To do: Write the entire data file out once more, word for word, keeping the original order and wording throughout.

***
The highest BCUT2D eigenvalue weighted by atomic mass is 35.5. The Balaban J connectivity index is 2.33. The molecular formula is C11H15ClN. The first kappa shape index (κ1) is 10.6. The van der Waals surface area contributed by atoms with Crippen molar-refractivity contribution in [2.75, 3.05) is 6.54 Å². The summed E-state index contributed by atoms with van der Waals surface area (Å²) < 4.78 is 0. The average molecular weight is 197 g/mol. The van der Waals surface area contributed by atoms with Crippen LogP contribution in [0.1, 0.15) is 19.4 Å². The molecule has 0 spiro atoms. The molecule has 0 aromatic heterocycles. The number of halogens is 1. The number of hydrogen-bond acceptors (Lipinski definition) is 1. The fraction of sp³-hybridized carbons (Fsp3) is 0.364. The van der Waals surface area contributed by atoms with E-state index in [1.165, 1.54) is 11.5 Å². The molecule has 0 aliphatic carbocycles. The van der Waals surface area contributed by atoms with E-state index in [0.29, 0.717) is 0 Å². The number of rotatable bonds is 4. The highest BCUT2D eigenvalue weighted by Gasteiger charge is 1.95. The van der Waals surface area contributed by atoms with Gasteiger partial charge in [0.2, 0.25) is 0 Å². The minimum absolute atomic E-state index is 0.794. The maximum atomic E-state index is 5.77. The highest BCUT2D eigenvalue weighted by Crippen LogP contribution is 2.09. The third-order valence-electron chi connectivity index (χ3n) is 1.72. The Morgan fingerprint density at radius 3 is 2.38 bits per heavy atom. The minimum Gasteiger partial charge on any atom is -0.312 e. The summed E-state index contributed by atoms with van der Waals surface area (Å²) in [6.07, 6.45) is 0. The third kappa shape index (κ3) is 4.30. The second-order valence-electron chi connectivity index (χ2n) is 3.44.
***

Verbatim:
The highest BCUT2D eigenvalue weighted by atomic mass is 35.5. The Balaban J connectivity index is 2.33. The molecular formula is C11H15ClN. The first kappa shape index (κ1) is 10.6. The van der Waals surface area contributed by atoms with Crippen molar-refractivity contribution in [2.75, 3.05) is 6.54 Å². The summed E-state index contributed by atoms with van der Waals surface area (Å²) < 4.78 is 0. The average molecular weight is 197 g/mol. The van der Waals surface area contributed by atoms with Crippen LogP contribution in [0.1, 0.15) is 19.4 Å². The molecule has 0 spiro atoms. The molecule has 0 aromatic heterocycles. The number of halogens is 1. The number of hydrogen-bond acceptors (Lipinski definition) is 1. The fraction of sp³-hybridized carbons (Fsp3) is 0.364. The van der Waals surface area contributed by atoms with E-state index in [1.165, 1.54) is 11.5 Å². The molecule has 0 aliphatic carbocycles. The van der Waals surface area contributed by atoms with E-state index in [0.29, 0.717) is 0 Å². The number of rotatable bonds is 4. The highest BCUT2D eigenvalue weighted by Gasteiger charge is 1.95. The van der Waals surface area contributed by atoms with Gasteiger partial charge in [0.2, 0.25) is 0 Å². The minimum absolute atomic E-state index is 0.794. The maximum atomic E-state index is 5.77. The highest BCUT2D eigenvalue weighted by Crippen LogP contribution is 2.09. The third-order valence-electron chi connectivity index (χ3n) is 1.72. The Morgan fingerprint density at radius 3 is 2.38 bits per heavy atom. The minimum Gasteiger partial charge on any atom is -0.312 e. The summed E-state index contributed by atoms with van der Waals surface area (Å²) in [6.07, 6.45) is 0. The third kappa shape index (κ3) is 4.30. The second-order valence-electron chi connectivity index (χ2n) is 3.44.